For those of us who can't afford the care and feeding of a real racecar, a good computer racing simulator is the next best thing.
I was excited for Forza Motorsport 5. The promise of the XBox One's next-generation graphics capabilities combined with cutting-edge technologies like Forza's Drivatar system and its much, much more lax attitude towards car customization (both visual and mechanical) made it an appealing title for me. Then I had to write this story.
The last time we saw a real racing driver pitted against a professional gamer, Viagame threw one of each in a Renault Megane RS and the contest was staged as the pro driver navigated the Circuit de Catalunya in Barcelona. That could be seen as a handicap for the gamer, since he's got to get his drive on while dealing with all sorts of unfamiliar G-force sensations that are out of time with what he's doing. Even so, the gamer won.
The Nissan GT Academy has proven that hardcore gamers can become real-life racers, but Viagame wanted to see what would happen if a gamer raced head-to-head against a racer... in real time. To accomplish this, Viagame recruited a top gamer from Sweden and put him up against a racer for a one-lap sprint around Circuit de Catalunya in Barcelona.
For video game enthusiasts who can't stand the thought of playing a racing game on a single television screen, using a standard controller and (gasp!) sitting on a couch, there are plenty of realistic racing simulators out there. While better simulators usually include a trio of monitors, a racing chair and appropriate steering wheel and pedals, Costco has what could be the ultimate racing simulator for Formula One fans in the UK with deep pockets and a desire for a life-like gaming experience.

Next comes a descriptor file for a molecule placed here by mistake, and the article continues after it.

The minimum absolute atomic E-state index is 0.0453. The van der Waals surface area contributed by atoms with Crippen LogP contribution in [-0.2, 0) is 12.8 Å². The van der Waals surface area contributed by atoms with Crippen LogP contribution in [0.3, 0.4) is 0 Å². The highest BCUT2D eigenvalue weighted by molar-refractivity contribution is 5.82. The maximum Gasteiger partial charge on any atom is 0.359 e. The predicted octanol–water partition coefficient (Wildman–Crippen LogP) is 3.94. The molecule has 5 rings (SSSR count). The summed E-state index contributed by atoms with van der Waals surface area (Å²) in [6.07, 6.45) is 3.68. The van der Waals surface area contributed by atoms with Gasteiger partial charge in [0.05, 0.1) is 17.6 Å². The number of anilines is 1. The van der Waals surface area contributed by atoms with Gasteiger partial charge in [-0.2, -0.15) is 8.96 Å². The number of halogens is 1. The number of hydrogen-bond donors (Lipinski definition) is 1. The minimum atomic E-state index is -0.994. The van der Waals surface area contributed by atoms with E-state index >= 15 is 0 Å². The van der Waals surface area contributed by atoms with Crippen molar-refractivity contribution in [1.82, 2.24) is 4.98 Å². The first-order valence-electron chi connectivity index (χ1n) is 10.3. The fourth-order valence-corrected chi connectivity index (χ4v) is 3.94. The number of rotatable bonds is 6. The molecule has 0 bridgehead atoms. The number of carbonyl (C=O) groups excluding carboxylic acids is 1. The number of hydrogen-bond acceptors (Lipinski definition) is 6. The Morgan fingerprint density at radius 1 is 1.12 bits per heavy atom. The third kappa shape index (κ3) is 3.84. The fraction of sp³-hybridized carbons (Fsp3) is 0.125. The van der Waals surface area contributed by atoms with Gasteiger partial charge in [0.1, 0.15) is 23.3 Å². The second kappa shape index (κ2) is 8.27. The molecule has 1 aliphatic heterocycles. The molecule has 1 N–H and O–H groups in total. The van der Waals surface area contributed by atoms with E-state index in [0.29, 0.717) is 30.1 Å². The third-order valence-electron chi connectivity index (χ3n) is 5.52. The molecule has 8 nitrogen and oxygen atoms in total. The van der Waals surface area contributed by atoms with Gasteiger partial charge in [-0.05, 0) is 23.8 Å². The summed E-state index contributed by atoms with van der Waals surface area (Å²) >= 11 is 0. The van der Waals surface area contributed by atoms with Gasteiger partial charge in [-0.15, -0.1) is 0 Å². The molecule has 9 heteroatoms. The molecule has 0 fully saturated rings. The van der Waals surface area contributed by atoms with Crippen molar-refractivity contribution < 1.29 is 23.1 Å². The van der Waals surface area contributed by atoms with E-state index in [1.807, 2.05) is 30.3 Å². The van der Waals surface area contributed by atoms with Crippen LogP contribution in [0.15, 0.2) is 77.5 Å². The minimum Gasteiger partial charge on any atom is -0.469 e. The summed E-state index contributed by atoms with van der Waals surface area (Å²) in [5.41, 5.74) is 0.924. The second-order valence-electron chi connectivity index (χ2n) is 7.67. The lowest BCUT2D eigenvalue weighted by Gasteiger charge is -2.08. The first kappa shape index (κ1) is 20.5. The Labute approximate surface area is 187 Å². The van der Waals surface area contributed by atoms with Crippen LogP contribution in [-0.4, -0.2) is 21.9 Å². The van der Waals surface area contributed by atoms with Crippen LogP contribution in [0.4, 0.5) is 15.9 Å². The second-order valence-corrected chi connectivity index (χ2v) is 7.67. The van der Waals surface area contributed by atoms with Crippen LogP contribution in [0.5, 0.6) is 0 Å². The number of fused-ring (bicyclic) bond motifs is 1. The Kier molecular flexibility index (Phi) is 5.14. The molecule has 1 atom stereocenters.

Most people head to their local warehouse club store for bulk home essentials like toilet paper, dish soap, or 128-packs of Red Bull, but Costco U.K. has stepped up their offerings with a full-size Formula 1 race simulator for £74,999.91, roughly $115,000, as reported by Gizmodo.
The Gran Turismo video racing simulator franchise is four years into its tie-up with Nissan that created Gran Turismo: The Academy. One might have thought taking third-in-class at the 24 Hours of Dubai would have been enough, but no, there's more, and it's called Gran Turismo 5: GT Academy Edition.
As much as we love games like Forza and Gran Turismo, these driving simulators are hobbled by one glaring omission: peripheral vision. Driving requires a view from more than just the windshield, and while Forza 4 and Gran Turismo 5 have made steps toward giving players a better a better look at the track around them, the nature of a flat screen is cursed with limitations. Of course, if you have the cash, Motion Simulation has a solution for you. The company's new TL1 simulator was built in coope
Attention Formula One fans, your work day is officially ruined. Well, it will be come the first quarter of 2012. That's when Codemasters plans on releasing a new browser-based F1 game. Top teams, tracks and cars will be available on the same machine that you normally use to read Autoblog.com when you should be updating the TPS reports.